Testing procedure curtails US hay exports to China

Updated: 2014-12-18 13:41

By PAUL WELITZKIN in New York(China Daily USA)

  Print Mail Large Medium  Small 分享按钮 0

China's booming dairy industry has meant a surge in US hay exports, but the country's resistance to imports of some US genetically-modified crops (GMOs) is reducing US exports of hay modified with biotech alfalfa.

US farmers have embraced the GMO technology that helps to kill weeds, fight pests and improve yields. But China has not accepted all GMO agriculture products and has tight restrictions on imports.

Earlier this year, China started testing to determine if US hay imports contained the genetically modified alfalfa developed by Monsanto Co, according to a report in The Wall Street Journal on Monday.

Exports of alfalfa hay from the US to China jumped more than eightfold between 2009 and 2013 to 785,000 tons, the newspaper reported, however, shipments fell 22 percent by weight from August through October as US exporters reacted to the Chinese testing, the WSJ said.

The result has been about a 12 percent decline in US hay prices, in part because the drop in demand from China increased domestic supplies, according to the article.

A combination of dwindling access to water and arable land forced China to turn to the US to help feed the country's growing herd of dairy cows. Packed with fiber and protein, alfalfa hay is a prime food source for dairy cows.

"China is merely enforcing a rule that all exporters should know and follow: Unapproved genetically-engineered (GE) products are not allowed into the country," wrote John Szczepanski, director

at the US Forage Export Council/National Hay Association in Nashville, Tennessee in an e-mail to China Daily.

"Chinese regulations on GE alfalfa are not having a major effect on US forage exports where China represents about a quarter of all overseas sales," said Szczepanski.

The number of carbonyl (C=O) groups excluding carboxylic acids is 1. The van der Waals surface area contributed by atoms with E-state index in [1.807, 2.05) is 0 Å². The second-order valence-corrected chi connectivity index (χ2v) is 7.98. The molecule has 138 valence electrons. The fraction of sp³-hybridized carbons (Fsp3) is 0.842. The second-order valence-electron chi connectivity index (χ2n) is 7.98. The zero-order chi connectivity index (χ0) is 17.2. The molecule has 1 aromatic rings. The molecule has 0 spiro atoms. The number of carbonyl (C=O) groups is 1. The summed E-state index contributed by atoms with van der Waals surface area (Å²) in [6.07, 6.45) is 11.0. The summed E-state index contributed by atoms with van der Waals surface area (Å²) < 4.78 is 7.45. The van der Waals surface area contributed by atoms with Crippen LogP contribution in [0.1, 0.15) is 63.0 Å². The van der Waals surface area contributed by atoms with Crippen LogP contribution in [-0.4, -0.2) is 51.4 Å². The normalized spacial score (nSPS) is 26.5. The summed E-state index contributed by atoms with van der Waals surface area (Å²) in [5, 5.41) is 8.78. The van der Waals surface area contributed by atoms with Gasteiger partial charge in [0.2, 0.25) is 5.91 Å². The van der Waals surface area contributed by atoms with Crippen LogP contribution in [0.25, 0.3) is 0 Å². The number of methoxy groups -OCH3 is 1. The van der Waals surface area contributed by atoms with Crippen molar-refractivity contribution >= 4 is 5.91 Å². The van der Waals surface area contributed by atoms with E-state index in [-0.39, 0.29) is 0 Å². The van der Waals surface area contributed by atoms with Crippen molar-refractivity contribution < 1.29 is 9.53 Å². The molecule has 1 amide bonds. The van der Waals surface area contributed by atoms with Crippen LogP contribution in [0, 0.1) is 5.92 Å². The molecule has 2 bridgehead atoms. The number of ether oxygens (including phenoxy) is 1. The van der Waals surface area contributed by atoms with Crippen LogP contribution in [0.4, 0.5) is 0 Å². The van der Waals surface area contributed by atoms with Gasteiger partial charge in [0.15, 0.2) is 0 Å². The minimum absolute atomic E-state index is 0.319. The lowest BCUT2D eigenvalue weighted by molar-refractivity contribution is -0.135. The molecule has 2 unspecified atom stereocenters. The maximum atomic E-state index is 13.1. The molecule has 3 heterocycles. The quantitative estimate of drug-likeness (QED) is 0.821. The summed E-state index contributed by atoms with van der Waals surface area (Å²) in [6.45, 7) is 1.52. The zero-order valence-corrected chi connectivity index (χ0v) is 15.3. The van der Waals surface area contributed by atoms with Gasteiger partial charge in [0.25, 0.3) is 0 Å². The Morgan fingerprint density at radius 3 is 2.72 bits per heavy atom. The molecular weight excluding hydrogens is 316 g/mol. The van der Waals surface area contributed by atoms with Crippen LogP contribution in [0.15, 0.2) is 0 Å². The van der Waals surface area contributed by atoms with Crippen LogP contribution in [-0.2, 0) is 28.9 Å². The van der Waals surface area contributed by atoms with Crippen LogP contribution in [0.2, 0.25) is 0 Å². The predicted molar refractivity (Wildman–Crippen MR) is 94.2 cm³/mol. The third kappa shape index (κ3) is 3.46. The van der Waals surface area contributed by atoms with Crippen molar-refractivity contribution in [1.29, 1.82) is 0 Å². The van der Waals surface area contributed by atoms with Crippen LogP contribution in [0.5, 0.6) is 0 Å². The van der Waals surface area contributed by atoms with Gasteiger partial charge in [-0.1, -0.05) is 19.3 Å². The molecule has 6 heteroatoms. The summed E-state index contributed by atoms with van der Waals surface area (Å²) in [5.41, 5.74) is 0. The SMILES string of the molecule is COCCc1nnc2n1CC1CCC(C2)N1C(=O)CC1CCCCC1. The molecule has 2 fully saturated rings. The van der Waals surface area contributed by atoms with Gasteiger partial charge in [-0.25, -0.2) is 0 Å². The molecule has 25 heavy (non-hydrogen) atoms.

Dan Undersander, an extension and forage agronomist at the University of Wisconsin in Madison, said that only about 5 percent of US hay production is exported. ``It (China's testing procedure) will be significant in Washington, Oregon, and California, but not generally across the US," he said.

"We are hoping that some methodology and certification can be arranged for testing in the US so that hay does not have to be shipped to China before the testing occurs. The current situation makes hay growers reluctant to ship hay to China. If not, this will significantly cut US hay exports," he wrote in an e-mail to China Daily.

Gregory P. DeWitt, marketing and communications manager at ACX Global, the largest hay exporter in North America, said there was a decrease in shipments over the past few months as the industry sought to better understand exactly what needed to be done to make sure it was in compliance with Chinese protocols.

"This may have softened demand in the domestic markets, but demand in China has not changed. Just as with any product, (the) industry must adapt to the needs of the customer. If export customers won't accept GMO alfalfa, then exporters must source non-GMO product," he said in an e-mail.

Undersander said the new tests that China is using are much more sensitive than previous tests.

"Some (hay) will test positive for GM hay if pollen from a nearby corn field blew onto the alfalfa. The important issue is that non-GM hay under some circumstances is testing positive on arrival in China. This hurts the US hay industry because the hay can't be delivered and cannot be returned to the U.S. because China has contagious disease in dairy cattle (Hoof and Mouth and Brucellosis). Fortunately other countries in southeast Asia (Vietnam, Japan, and Korea) accept GM alfalfa so the shipments can be diverted there," he said.

DeWitt said the US is not the only supplier of alfalfa hay to China. "China also imports forage and roughage products from Canada, Australia, and Spain. There are a limited number of countries from which China sources animal feed to supplement its domestic supply, but there may be a number of countries awaiting regulatory approval in China," he said.

DeWitt said that US exporters will adjust to the Chinese market.

"China is among the largest markets for US hay; so, of course it will affect exports. Again, it comes back to industry sourcing product as demanded by the customer. It is our understanding the Chinese government is aware of the need for regulatory approval and that it might take at least a year," he said. "In the meantime, we strictly adhere to China's zero-tolerance policy and do our best to please our customers in all markets with properly sourced product."